Stefan Monnier <[hidden email]> wrote:
> While we're here, I'd be more interested in a dirty&fast comparison > operation which could look like: > > eq :: a -> a -> IO Bool > > where the semantics is "if (eq x y) returns True, then x and y are the > same object, else they may be different". Placing it in IO is not > great since its behavior really depends on the compiler rather than on > the external world, but at least it would be available. What's "the same object"? Functions and values have no identity in Haskell. The best you can do is to ask, whether the arguments refer to the same thunk in memory (sharing), but as you say the answer isn't portable. It's also not much useful IMO. Greets, Ertugrul -- nightmare = unsafePerformIO (getWrongWife >>= sex) http://blog.ertes.de/ _______________________________________________ Haskell-Cafe mailing list [hidden email] http://www.haskell.org/mailman/listinfo/haskell-cafe |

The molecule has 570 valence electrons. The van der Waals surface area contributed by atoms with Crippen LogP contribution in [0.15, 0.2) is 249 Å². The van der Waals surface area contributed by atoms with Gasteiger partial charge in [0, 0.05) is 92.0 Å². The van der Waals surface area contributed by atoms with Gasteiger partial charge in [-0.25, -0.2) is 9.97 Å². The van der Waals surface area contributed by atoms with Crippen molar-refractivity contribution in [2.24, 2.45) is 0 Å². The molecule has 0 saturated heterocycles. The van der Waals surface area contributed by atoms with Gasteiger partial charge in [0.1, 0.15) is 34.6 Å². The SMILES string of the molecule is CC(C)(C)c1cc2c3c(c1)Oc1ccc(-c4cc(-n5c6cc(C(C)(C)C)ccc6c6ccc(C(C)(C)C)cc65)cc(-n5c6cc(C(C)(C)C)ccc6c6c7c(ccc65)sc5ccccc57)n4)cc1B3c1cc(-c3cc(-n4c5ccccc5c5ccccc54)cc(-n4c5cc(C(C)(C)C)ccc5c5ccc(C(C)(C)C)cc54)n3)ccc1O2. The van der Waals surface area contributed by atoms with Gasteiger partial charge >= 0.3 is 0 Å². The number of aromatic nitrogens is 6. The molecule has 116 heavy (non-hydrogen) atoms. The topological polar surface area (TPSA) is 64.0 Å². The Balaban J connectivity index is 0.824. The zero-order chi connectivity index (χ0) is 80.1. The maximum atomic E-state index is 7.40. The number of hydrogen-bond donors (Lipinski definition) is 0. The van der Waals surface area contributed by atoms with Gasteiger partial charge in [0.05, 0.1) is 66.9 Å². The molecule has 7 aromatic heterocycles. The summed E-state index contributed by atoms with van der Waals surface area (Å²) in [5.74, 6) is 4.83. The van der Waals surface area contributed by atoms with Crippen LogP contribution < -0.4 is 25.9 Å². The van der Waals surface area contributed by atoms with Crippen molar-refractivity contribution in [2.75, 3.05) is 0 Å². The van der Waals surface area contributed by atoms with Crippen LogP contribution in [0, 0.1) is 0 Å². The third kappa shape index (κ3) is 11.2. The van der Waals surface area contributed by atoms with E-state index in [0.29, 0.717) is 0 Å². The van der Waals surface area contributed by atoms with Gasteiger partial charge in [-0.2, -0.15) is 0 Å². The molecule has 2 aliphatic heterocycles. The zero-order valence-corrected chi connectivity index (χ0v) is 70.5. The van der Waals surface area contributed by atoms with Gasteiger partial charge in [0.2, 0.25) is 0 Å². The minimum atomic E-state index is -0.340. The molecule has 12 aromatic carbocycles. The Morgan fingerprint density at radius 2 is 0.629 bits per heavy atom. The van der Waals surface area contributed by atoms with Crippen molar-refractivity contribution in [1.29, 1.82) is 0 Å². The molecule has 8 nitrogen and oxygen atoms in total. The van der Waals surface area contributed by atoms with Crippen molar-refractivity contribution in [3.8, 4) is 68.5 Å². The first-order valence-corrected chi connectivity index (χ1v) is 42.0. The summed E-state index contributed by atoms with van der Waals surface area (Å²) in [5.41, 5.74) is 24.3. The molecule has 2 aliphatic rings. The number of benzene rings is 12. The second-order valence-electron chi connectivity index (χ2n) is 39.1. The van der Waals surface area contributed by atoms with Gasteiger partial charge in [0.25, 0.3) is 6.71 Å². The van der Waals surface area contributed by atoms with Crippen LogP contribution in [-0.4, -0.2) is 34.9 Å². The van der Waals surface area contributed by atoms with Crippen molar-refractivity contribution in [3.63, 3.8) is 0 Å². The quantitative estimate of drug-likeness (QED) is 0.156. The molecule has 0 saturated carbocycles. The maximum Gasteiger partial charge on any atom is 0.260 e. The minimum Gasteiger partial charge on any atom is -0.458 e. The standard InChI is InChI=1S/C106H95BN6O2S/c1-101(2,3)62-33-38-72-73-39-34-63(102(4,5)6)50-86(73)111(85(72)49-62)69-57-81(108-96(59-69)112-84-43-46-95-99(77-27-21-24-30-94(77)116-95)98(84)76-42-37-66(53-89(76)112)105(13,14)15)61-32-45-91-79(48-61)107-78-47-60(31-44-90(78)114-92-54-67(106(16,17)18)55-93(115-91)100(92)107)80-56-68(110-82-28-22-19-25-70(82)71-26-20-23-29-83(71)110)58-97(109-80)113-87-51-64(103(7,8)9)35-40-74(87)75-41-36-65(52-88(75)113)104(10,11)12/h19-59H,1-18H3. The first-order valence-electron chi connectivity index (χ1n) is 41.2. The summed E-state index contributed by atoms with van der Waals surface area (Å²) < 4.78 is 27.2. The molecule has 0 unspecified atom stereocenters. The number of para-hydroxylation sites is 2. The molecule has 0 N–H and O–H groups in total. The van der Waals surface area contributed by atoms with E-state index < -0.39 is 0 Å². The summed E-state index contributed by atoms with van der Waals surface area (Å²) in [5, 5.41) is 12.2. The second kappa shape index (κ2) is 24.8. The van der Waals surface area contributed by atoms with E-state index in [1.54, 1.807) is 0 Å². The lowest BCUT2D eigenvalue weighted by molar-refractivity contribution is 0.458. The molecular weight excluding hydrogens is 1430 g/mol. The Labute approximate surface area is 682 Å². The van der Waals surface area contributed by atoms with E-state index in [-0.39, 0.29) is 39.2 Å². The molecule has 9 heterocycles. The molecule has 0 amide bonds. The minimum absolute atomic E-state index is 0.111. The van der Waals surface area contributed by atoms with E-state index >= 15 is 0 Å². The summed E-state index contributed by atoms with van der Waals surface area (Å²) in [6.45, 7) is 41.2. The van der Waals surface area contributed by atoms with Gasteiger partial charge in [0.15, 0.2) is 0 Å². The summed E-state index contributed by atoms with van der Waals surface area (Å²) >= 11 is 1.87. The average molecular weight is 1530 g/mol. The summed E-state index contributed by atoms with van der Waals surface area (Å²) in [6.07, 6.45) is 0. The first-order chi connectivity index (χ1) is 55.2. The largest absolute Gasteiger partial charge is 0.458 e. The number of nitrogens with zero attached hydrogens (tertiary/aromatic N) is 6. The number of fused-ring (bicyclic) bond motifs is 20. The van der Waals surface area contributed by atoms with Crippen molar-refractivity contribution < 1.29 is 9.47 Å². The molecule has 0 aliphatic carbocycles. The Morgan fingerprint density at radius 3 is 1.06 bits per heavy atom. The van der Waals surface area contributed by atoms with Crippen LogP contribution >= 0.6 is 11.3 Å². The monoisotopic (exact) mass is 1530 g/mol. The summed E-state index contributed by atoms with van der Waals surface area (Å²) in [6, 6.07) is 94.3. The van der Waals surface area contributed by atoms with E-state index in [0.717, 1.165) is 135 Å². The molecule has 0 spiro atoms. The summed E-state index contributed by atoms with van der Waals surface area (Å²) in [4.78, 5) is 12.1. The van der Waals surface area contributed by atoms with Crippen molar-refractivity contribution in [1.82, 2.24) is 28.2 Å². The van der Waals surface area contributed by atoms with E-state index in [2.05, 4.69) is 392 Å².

In reply to this post by Stefan Monnier
On Wed, Apr 14, 2010 at 2:22 PM, Stefan Monnier
<[hidden email]> wrote: > While we're here, I'd be more interested in a dirty&fast comparison > operation which could look like: > > eq :: a -> a -> IO Bool > > where the semantics is "if (eq x y) returns True, then x and y are the > same object, else they may be different". Placing it in IO is not great > since its behavior really depends on the compiler rather than on the > external world, but at least it would be available. What about something like System.Mem.StableName? Various pointer types from the FFI have Eq instances as well and could potentially be (mis)used to that end. - C. _______________________________________________ Haskell-Cafe mailing list [hidden email] http://www.haskell.org/mailman/listinfo/haskell-cafe |
In reply to this post by Ashley Yakeley
On Wed, 14 Apr 2010, Ashley Yakeley wrote: